‘NCIS: Los Angeles’: Chris O’Donnell Reveals How He Makes Time for His Family
Chris O’Donnell reflects on 12 years of ‘NCIS: Los Angeles’
“If you told me 12 years ago that we were going to go 12 years, I would have been very happy, but it would have been hard to believe that was possible,” O’Donnell tells Kelly Ripa and Ryan Seacrest during a recent interview on Live! with Kelly and Ryan.
“It’s fantastic,” O’Donnell continues. “We’ve grown like a family, we’re all so tight. When we started the show, the first iPhone came out. And every September or October, they issue the new iPhone, and I’m like, it’s kind of like our show. It’s gotten a little better every year. There’s always a little tweak here and there, and we keep going strong.”
O’Donnell says the cast and crew gets closer each season. “It tightens up because the cast gets closer, the writers understand the characters better, and all the work you do in the first five years, where you’re planting seeds and different ideas for storylines, you start to harvest them. That’s been really rewarding, but at the same time, we’ve added some new characters this year, which have been a great addition.”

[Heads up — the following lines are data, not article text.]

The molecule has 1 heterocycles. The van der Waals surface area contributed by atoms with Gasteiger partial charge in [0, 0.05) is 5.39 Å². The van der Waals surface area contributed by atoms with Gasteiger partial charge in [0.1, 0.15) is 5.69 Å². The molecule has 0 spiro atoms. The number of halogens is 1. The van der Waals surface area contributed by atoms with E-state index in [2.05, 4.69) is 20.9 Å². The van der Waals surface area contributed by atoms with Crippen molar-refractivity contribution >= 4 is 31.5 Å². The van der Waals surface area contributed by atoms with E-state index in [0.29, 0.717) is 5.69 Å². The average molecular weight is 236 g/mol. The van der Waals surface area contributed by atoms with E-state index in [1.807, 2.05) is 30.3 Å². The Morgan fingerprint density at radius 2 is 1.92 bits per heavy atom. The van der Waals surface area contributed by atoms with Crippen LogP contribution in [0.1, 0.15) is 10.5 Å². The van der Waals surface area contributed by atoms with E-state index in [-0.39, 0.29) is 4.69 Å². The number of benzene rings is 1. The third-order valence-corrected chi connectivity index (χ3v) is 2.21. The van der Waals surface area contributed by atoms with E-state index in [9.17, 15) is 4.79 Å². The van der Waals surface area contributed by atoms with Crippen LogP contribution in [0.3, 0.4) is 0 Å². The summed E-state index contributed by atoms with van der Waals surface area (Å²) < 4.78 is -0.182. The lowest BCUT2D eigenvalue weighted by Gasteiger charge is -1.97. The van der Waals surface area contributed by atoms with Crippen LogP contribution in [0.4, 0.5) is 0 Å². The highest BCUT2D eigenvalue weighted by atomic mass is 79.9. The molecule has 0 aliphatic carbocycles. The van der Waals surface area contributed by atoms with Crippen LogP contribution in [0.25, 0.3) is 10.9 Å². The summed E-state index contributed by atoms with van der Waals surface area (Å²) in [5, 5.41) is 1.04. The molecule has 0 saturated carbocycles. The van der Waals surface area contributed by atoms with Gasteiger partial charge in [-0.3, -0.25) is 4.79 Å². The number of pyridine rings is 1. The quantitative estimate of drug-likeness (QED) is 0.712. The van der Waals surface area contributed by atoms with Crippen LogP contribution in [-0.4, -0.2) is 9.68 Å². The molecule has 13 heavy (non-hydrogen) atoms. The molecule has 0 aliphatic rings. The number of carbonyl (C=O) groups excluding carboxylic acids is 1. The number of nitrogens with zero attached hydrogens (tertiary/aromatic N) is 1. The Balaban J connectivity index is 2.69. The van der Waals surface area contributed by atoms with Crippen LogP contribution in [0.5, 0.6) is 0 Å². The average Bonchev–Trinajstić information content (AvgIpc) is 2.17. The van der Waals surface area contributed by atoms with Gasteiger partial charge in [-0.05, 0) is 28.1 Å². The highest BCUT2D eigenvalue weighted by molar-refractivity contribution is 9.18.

How Chris O’Donnell makes time for his family
O’Donnell says it all comes down to priorities. He puts the things that are important at the top of his list, and everything else follows. “It’s just a matter of priorities,” he says during an interview with The Better Show. “You have to put your family first.”
The NCIS LA actor jokes that his golf game has suffered because he re-ordered his priorities. “I was a pretty decent golfer, but I’m horrible now,” he says. “It’s because of the job and the kids. Things got pushed aside, and you’re not going to push your family aside.”
Chris O’Donnell says it’s tough having all 5 of his kids home at once
As a result of the COVID-19 pandemic, everyone in the O’Donnell household is together. Although he appreciates his family, he says it’s tough having all five of his children home at the same time.
“When COVID hit, everybody came home from school, so we had all five in the house,” says O’Donnell. “It was great. On the one hand, it was nice that we had more family dinners in two or three month’s span than we’ve had in previous years, but you kind of realize at a certain point, college-age kids aren’t meant to be home with their parents all the time. It’s not natural.”
When Ripa says being home all day with college-age kids is ‘like living with a tiger,’ O’Donnell agrees. “Yes,” says O’Donnell. “Everybody needs their space, and there’s a good reason we send them away to school for four years.”
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